Baker’s percentage calculator with yeast quantity estimator

Pizza dough and bread dough contain the same basic ingredients; yeast, flour and water, with salt, oil and perhaps a little sugar in some recipes. The difference between different kinds of dough is the proportion of the ingredients you use.

Slightly changing these proportions will result in a noticeable difference in your finished product’s taste and texture.

In the calculator below, we explain how each one of these ingredients affects the outcome of your dough, especially the yeast which is estimated based on your preferred fermentation temperature and period.

By understanding what is happening, you will be able to alter dough recipes to suit your own taste and preference.

13 replies
  1. juan
    juan says:

    Hello

    How do we need to modify these times or proportions depending on the type of flour? For example is it the same if it has 9% proteins than if it has 15% protein?

    Reply
  2. Robert Hawke
    Robert Hawke says:

    I keep getting not enough hours for 2 step fermentation.

    I can enter 2 hours at 77 degrees as single stage and it works. (a lot of yeast)

    But if I enter 2 hours at 77 degrees + 24 hours at 39 degrees, I get “not enough hours” instead of the yeast being reduced.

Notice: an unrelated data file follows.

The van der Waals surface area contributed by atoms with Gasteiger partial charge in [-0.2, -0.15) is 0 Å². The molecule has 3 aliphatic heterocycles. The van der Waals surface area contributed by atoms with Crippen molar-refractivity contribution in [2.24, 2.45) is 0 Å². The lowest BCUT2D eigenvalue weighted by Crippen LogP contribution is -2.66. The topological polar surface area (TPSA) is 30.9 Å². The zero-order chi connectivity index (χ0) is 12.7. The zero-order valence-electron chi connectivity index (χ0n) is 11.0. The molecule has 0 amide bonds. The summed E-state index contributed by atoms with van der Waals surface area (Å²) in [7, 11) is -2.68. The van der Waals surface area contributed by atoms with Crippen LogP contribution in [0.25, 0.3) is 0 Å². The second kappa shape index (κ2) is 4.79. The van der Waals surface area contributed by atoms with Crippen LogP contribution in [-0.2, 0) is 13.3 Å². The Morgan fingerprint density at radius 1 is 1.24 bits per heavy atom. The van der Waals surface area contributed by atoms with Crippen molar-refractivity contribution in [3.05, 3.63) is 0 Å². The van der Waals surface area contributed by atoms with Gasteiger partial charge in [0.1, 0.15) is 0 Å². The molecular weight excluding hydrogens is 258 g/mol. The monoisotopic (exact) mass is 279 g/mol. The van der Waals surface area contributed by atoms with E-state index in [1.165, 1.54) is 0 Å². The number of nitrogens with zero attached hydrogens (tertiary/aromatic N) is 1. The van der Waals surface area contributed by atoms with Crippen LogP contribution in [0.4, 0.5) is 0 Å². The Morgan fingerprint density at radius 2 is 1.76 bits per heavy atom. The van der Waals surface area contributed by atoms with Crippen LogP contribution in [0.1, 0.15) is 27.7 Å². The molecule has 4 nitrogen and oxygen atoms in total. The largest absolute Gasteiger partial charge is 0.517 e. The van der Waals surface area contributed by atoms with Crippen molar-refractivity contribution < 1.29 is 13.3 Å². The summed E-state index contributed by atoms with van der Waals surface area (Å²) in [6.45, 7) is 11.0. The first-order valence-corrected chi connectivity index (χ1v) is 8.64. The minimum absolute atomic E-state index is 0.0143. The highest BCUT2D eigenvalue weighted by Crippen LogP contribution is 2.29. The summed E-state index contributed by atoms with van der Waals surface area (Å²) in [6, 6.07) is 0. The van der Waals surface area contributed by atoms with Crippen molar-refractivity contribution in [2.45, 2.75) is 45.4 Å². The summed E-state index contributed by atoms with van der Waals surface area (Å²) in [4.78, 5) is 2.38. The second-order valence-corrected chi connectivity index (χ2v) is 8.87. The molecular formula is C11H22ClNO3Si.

Reply
        • mightypizzastone
          mightypizzastone says:

          Thank you Robert, it will be a while before I can update my form, it is a bit time consuming. Do you usually do dough at such low temperature? 99% of my dough is done at room temperature, I store my dough in the fridge only when I can’t make pizza when I intended to.

          Reply
          • Robert Hawke
            Robert Hawke says:

            Yeah I like to make the dough the day before. I let the kitchen aid knead, then let the dough sit out at room temp for an hour (77 degrees) and then I ball it and put it in the fridge typically for anywhere between 20-30 hours depending on the time until I need it.

            I have so far ignored the cold rise at that temperature since probably not much is happening during that 20 hours, but the dough did start to overrise sometimes, so i must be using too much yeast and that’s where i found the pizza making post and since i haven’t figured out yet how to do a two step process via the chart, i saw your calculator there and tried that instead 🙂

          • mightypizzastone
            mightypizzastone says:

            I found using sugar in my dough, it shorten my rise time considerably. Also check your fridge temperature where you are storing your dough, temperatures closer to the door are much warmer. At such low temperature, difference between 39 and 46 shouldn’t be much. These tables by TXCraig were a major game changer in making dough for me. My calculator just made it easier and convenient for me.

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